We don’t thank chefs for not spitting in the salad dressing (though perhaps we should). The fact is there are many irresponsible and even sadistic cops—we need not remind you of the Boston Globe’s reporting about DUI coverups for department members, or of the seemingly unchecked bad apple who is charged with stealing a car from his Uber driver and then verbally accosting him with racial slurs before fleeing the crime scene. There’s been some progress so far this year in the realm of relationships between residents of the Hub’s most vulnerable neighborhoods and the cops who patrol their streets. But until more responsible officers acknowledge problems in their own ranks in the same way they wish more folks in communities of color would identify assailants after violent crimes occur, there’s likely to be more of the same mutual distrust and, looking forward, perhaps an even bigger budget for overtime policing of protests.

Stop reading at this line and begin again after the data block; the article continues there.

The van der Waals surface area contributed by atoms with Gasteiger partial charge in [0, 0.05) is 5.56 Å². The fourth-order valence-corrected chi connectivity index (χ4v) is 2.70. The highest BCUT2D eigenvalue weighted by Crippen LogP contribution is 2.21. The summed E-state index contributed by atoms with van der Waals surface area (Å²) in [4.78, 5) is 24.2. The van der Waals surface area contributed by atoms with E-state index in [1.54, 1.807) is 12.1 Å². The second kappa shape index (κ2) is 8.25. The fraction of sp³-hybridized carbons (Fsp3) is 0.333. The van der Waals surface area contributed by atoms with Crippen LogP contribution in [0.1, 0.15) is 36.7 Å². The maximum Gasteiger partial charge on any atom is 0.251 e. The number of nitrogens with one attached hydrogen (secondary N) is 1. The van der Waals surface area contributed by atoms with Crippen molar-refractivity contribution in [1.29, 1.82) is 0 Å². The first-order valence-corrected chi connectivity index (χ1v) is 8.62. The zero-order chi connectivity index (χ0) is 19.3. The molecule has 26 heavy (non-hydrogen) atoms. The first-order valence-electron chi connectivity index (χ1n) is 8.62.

Did somebody say “marijuana?” Oh, that’s right, everybody did. Because it’s 2015, and more than half of Massachusetts voters support legalization of some strain or another. Meanwhile, thanks to diligent reporting by MassLive and others, we learned over the past few months that despite collecting more than $3 million in licensing and application fees from dispensary hopefuls, as well as registration charges from more than 7,000 patients, the state miraculously managed to run a deficit of $1.17 million on its medical marijuana program in FY2015. To put that in perspective, it’s like telling a friend that you’re going to wash his car for $10, then taking $15 out of his wallet, stealing his Camaro, and driving off a cliff with your head out the sunroof.